Monday, September 29, 2008

October 18th: The Sweetest Day

When Mr. Pineapple and I first started talking about possible wedding dates our first thought was sometime in October. We were looking at venues more than a year in advance were surprised by how limited the available dates were, especially here in somewhat sleepy western, PA. Our goal date was October 25th, simply because it was a nice simple number. When we decided we to get married at The Rivers Club, October 25th was booked by a bar mitzvah so October 18th became our new future wedding anniversary.

I immediately added "Wedding!!!" to my calendar and discovered that October 18th was noted as "Sweetest Day." I thought "Well, that's cute, but what the heck is Sweetest Day?" So, I turned to the knower of all things, the internet.

So, what is Sweetest Day? Celebrated on the third Saturday of every October, it is pretty much Valentine's Day to celebrate people you just kind of like a lot in addition to those you love. It is described by Retail Confectioners International as an "occasion which offers all of us an opportunity to remember not only the sick, aged and orphaned, but also friends, relatives and associates whose helpfulness and kindness we have enjoyed."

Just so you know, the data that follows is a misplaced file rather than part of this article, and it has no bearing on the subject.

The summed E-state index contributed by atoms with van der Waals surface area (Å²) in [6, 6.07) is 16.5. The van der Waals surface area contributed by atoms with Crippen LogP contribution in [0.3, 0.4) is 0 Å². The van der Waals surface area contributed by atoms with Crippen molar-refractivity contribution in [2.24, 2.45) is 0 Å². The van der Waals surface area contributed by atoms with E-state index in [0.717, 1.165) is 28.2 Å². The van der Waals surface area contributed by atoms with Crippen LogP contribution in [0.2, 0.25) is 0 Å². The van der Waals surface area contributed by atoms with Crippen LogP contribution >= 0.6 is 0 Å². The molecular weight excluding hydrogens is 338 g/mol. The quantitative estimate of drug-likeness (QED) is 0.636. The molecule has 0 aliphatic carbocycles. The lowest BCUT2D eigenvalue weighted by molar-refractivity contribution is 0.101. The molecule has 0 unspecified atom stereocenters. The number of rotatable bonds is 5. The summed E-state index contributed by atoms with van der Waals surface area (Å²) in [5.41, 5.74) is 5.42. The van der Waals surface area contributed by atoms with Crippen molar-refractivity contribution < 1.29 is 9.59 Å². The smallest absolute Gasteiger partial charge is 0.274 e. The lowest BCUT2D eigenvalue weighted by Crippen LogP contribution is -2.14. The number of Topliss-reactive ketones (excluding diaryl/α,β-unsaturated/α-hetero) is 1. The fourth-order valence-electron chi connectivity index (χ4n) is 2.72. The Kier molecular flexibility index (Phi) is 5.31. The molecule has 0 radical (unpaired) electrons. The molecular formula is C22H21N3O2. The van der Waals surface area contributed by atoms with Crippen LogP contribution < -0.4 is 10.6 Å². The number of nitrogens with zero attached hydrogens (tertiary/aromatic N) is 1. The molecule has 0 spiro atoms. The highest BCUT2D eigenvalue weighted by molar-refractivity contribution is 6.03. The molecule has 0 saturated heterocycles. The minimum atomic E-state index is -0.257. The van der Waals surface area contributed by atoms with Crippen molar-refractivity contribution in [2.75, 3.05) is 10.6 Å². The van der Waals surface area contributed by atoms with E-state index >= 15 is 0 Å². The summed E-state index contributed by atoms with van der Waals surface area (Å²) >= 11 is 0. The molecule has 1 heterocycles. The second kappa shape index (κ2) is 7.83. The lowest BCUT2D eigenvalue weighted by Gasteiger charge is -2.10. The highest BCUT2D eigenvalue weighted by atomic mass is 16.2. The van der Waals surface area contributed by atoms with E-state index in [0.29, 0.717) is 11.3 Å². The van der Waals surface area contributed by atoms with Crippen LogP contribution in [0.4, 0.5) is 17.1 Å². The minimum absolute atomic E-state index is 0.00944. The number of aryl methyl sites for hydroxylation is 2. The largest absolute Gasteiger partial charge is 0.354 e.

You know how a lot of people say Valentine's Day was just invented by greeting card and candy makers to drum up business? There are two stories that describe the origin of Sweetest Day. One story is that it originated as an act of philanthropy by a candy company employee named Herbert Birch Kingston who wanted to give gifts to the forgotten such as orphans and shut-ins. The other story is that it really was invented by candy makers.

The first mention of The Sweetest Day can be found in the October 8th, 1921 edition of the Cleveland newspaper, The Plain Dealer. The paper says that the holiday was planned by a committee of 12 candy makers. The Sweetest Day in the Year Committee distributed over 20,000 boxes of candy to "newsboys, orphans, old folks, and the poor."

The Sweetest Day never really caught on like the candy makers had hoped. It is still celebrated by a few cities in the U.S. such as Cleveland, Buffalo, and Detroit. Pittsburgh is nestled amongst these cities, so I was surprised that I had never heard of the holiday before.

The Romantic

Are you sharing your wedding day with another holiday?

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